Lessons From Omaha’s Legacy Brands

Posted by Albers Communications on September 22, 2017

Last week, the Omaha chapter of the American Marketing Association (AMA) hosted its annual Exec Trek – wherein marketing professionals from all over the city spend an afternoon visiting local industry leaders to learn about what keeps their brands humming.

This year’s field trip was devoted to legacy brands: Renze Display, which has been in business for more than 122 years, Leo A Daly, which celebrated their centennial in 2015, and Boys Town, which hits triple digits this year. With their combined 324 years of experience, these brands have witnessed every era in the evolution of marketing – and through it all, they’ve stuck to a few core principles.

  • Relationship is everything. It’s trendy for companies to splash out on new business development – but that doesn’t necessarily make it the best use of resources. Renze says they get most of their business through repeat clients and referrals. And Leo A Daly and Boys Town have been working together since the architecture firm designed the organization’s master plan in 1922. Today, Leo A Daly has worked on 90 percent of the buildings on the Boys Town campus, and is among the largest privately held architecture and design firms in the world – but they still credit that original relationship with helping to put them on the map.
  • Educating clients is money well spent. Mike Compton, the executive vice president at Renze, said that one thing he never likes to hear from a customer is that they used another company for work that Renze could do, simply because they didn’t know Renze could do it. He made the point that it’s a business’s job to let their clients know all of their services. Today, we have more ways than ever to showcase our work – Renze has traditionally used email marketing, Boys Town employs a mix of everything to reach their multi-demographic audience, and Leo A Daly was an early adopter to using VR in their proposals – all we have to do is effectively get the message to our audience.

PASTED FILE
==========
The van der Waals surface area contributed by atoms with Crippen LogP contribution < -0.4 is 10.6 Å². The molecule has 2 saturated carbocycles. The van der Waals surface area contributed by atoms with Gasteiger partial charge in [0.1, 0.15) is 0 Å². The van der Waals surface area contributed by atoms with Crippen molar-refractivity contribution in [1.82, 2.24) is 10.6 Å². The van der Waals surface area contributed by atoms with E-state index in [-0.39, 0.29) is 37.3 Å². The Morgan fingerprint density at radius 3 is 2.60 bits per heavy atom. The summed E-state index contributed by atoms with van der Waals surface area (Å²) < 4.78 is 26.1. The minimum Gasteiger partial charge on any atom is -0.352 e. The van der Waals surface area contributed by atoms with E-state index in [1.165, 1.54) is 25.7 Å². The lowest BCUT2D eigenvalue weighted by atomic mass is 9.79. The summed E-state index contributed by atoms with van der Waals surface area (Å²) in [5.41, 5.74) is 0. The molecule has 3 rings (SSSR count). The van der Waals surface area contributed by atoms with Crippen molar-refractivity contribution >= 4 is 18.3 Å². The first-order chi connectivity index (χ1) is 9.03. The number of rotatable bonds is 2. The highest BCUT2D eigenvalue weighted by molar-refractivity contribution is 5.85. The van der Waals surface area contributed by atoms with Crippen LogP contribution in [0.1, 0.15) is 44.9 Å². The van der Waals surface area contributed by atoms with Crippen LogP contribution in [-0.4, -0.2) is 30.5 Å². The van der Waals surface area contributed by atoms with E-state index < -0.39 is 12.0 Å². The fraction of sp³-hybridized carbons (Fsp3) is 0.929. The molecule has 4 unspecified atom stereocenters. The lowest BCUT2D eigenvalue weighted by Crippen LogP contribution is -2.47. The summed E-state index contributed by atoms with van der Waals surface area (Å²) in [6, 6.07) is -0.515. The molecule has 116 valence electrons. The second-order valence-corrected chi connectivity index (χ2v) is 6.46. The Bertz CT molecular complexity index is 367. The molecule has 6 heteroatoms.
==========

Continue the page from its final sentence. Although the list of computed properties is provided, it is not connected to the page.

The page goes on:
• Be good corporate citizens. You don’t get to be 100+ years old without gaining some wisdom but one of the key things all three of these organizations credit with their success is really just business 101: do things the right way. This means acting ethically, transparently and responsibly, of course, but also correcting mistakes, getting in front of issues before they become crises, and truly being a positive presence in the community.
  • Evolve, but don’t change. All three of these organizations have kept the same DNA for a century, but they’re also always among the first to pioneer new ways of telling their stories. As Kaitlin Radmacher, marketing manager at Leo A Daly put it, “We always tell ourselves that we need to think like a startup that’s 100 years old.”


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